Pressure changes cause precious metal to deposit each time the crust moves.
Scientists have long known that veins of gold are formed by mineral deposition from hot fluids flowing through cracks deep in Earth’s crust. But a study published in Nature Geoscience1 has found that the process can occur almost instantaneously — possibly within a few tenths of a second.
The process takes place along ‘fault jogs’ — sideways zigzag cracks that connect the main fault lines in rock, says first author Dion Weatherley, a seismologist at the University of Queensland in Brisbane, Australia.
When an earthquake hits, the sides of the main fault lines slip along the direction of the fault, rubbing against each other. But the fault jogs simply open up. Weatherley and his co-author, geochemist Richard Henley at the Australian National University in Canberra, wondered what happens to fluids circulating through these fault jogs at the time of the earthquake.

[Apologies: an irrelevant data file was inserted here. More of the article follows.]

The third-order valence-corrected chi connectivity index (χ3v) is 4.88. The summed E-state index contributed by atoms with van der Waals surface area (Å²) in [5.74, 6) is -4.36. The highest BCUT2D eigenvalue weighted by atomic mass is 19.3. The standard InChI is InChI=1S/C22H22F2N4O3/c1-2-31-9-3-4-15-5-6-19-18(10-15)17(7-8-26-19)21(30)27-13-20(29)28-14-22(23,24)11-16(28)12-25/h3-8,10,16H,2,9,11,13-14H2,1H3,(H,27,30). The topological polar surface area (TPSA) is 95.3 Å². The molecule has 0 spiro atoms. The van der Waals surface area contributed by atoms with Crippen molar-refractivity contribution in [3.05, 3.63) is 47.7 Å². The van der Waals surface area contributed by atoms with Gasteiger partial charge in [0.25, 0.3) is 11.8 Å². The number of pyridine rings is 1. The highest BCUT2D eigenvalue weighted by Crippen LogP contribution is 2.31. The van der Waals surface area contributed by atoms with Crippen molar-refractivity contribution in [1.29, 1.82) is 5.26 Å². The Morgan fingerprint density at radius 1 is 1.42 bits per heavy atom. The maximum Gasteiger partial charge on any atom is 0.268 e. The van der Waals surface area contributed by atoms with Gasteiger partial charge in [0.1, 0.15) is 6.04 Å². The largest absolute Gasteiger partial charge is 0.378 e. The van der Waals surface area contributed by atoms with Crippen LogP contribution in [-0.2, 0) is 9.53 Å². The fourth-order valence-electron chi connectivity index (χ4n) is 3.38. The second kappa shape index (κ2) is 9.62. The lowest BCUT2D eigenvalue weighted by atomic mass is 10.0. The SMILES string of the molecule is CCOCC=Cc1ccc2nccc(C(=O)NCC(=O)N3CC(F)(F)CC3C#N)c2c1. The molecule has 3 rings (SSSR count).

What their calculations revealed was stunning: a rapid depressurization that sees the normal high-pressure conditions deep within Earth drop to pressures close to those we experience at the surface.
For example, a magnitude-4 earthquake at a depth of 11 kilometres would cause the pressure in a suddenly opening fault jog to drop from 290 megapascals (MPa) to 0.2 MPa. (By comparison, air pressure at sea level is 0.1 MPa.) “So you’re looking at a 1,000-fold reduction in pressure,” Weatherley says.
When mineral-laden water at around 390 °C is subjected to that kind of pressure drop, Weatherley says, the liquid rapidly vaporizes and the minerals in the now-supersaturated water crystallize almost instantly — a process that engineers call flash vaporization or flash deposition. The effect, he says, “is sufficiently large that quartz and any of its associated minerals and metals will fall out of solution”.